You can watch the live stream of my talk today at 630pm EDT/330pm PDT using the link below.
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It’s all thanks to my friend and colleague from the Screenwriting Research Network (who is actually the president of the network this year) Carmen Sofia Brenes who suggested me to the committee planning the seminar.
I’ll be speaking on “Why Researching Screenwriters (has Always) Mattered” which will be focused on the importance of storytellers in all cultures, and how screenwriters have become this last century’s most powerful storytellers thanks to the reach of technology.
It’s a daunting thing to be asked to be a keynote speaker and I’ve been writing my speech for a few weeks now, still in a bit of a fog that such a fun thing should happen – but the tickets came today so now it’s a reality. I have to finish this speech (and the Google Slides that goes with it) – and PACK!
Here is a summary of my talk. I hope to have it recorded, too. Watch this space for information on a possible live stream of this event.
To understand the world we have to understand its stories and to understand the world’s stories we must understand the world’s storytellers.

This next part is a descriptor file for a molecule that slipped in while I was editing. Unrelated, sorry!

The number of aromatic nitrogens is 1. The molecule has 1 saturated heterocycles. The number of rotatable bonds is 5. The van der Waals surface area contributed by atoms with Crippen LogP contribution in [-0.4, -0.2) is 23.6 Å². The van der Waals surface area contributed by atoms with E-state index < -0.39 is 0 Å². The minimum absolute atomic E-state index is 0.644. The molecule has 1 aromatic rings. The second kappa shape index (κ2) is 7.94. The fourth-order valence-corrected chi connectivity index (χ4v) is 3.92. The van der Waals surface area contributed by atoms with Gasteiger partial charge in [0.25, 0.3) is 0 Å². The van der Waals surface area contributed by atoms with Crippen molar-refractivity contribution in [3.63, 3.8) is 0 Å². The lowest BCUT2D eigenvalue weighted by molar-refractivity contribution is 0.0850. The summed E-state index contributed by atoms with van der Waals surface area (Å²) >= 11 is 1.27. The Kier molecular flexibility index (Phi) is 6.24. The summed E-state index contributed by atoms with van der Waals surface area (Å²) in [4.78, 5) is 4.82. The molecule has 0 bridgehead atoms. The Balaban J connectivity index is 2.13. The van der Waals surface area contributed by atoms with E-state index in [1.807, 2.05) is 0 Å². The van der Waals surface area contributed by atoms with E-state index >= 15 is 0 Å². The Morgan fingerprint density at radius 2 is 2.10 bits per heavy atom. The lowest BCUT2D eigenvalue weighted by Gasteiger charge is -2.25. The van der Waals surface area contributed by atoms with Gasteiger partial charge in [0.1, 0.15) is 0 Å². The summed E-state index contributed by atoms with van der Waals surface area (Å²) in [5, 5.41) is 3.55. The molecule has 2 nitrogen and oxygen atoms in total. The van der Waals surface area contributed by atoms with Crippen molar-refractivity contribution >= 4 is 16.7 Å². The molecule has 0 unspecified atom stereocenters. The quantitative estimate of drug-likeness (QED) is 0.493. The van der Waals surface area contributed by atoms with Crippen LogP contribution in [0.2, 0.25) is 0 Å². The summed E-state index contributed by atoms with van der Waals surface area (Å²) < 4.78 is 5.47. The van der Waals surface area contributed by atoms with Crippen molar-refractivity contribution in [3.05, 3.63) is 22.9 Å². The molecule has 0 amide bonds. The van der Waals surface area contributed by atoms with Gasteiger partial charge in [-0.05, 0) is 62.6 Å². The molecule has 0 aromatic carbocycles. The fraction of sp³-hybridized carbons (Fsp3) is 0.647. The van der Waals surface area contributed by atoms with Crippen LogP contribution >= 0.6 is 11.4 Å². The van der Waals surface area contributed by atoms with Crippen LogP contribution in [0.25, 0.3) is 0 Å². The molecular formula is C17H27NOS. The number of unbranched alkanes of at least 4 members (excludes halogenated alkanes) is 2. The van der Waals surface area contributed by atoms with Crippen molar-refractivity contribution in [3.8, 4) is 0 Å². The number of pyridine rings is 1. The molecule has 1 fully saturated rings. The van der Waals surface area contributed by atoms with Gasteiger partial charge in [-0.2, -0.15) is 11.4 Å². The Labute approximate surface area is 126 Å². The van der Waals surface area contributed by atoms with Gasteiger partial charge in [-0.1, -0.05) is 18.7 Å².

A century ago and longer those people would have been the novelists of any particular country but since the invention of film, the storytellers who reach the most people with their ideas and their lessons have been the screenwriters. My teaching philosophy is that: Words matter, Writers matter and Women writers matter. Therefore women writers shall be my focus. Why? Because they have been the far less researched and yet they are over half the population. We cannot tell the stories of the people until we know what stories the mothers have passed down to their children. Those are the stories that last. Now is the time to research screenwriters of all cultures and the stories they tell because people are finally recognizing the work of writers and appreciating how their favorite stories took shape on the page long before they were cast, or filmed, or edited. But also because streaming services make the stories of many cultures now available to a much wider world than ever before.